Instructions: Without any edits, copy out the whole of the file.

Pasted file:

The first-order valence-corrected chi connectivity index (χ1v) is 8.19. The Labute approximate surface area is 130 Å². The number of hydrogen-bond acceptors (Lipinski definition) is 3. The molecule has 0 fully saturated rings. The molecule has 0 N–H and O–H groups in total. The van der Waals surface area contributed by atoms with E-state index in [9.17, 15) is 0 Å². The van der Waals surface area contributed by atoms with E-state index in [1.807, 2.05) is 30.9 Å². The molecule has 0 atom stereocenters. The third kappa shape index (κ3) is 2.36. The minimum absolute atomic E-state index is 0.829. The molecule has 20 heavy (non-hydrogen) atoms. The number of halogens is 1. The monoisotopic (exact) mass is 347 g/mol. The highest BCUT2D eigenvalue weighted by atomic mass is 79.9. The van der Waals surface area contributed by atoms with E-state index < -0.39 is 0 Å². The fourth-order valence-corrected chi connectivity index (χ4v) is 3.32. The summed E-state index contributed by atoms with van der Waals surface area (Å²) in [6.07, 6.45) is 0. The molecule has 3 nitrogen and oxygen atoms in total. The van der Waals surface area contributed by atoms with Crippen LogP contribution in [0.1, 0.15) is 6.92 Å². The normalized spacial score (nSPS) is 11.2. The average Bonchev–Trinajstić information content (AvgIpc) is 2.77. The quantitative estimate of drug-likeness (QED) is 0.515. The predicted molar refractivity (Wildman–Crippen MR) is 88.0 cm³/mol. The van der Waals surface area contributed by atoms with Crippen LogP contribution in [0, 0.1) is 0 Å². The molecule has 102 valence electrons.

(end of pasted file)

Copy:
The first-order valence-corrected chi connectivity index (χ1v) is 8.19. The Labute approximate surface area is 130 Å². The number of hydrogen-bond acceptors (Lipinski definition) is 3. The molecule has 0 fully saturated rings. The molecule has 0 N–H and O–H groups in total. The van der Waals surface area contributed by atoms with E-state index in [9.17, 15) is 0 Å². The van der Waals surface area contributed by atoms with E-state index in [1.807, 2.05) is 30.9 Å². The molecule has 0 atom stereocenters. The third kappa shape index (κ3) is 2.36. The minimum absolute atomic E-state index is 0.829. The molecule has 20 heavy (non-hydrogen) atoms. The number of halogens is 1. The monoisotopic (exact) mass is 347 g/mol. The highest BCUT2D eigenvalue weighted by atomic mass is 79.9. The van der Waals surface area contributed by atoms with E-state index < -0.39 is 0 Å². The fourth-order valence-corrected chi connectivity index (χ4v) is 3.32. The summed E-state index contributed by atoms with van der Waals surface area (Å²) in [6.07, 6.45) is 0. The molecule has 3 nitrogen and oxygen atoms in total. The van der Waals surface area contributed by atoms with Crippen LogP contribution in [0.1, 0.15) is 6.92 Å². The normalized spacial score (nSPS) is 11.2. The average Bonchev–Trinajstić information content (AvgIpc) is 2.77. The quantitative estimate of drug-likeness (QED) is 0.515. The predicted molar refractivity (Wildman–Crippen MR) is 88.0 cm³/mol. The van der Waals surface area contributed by atoms with Crippen LogP contribution in [0, 0.1) is 0 Å². The molecule has 102 valence electrons.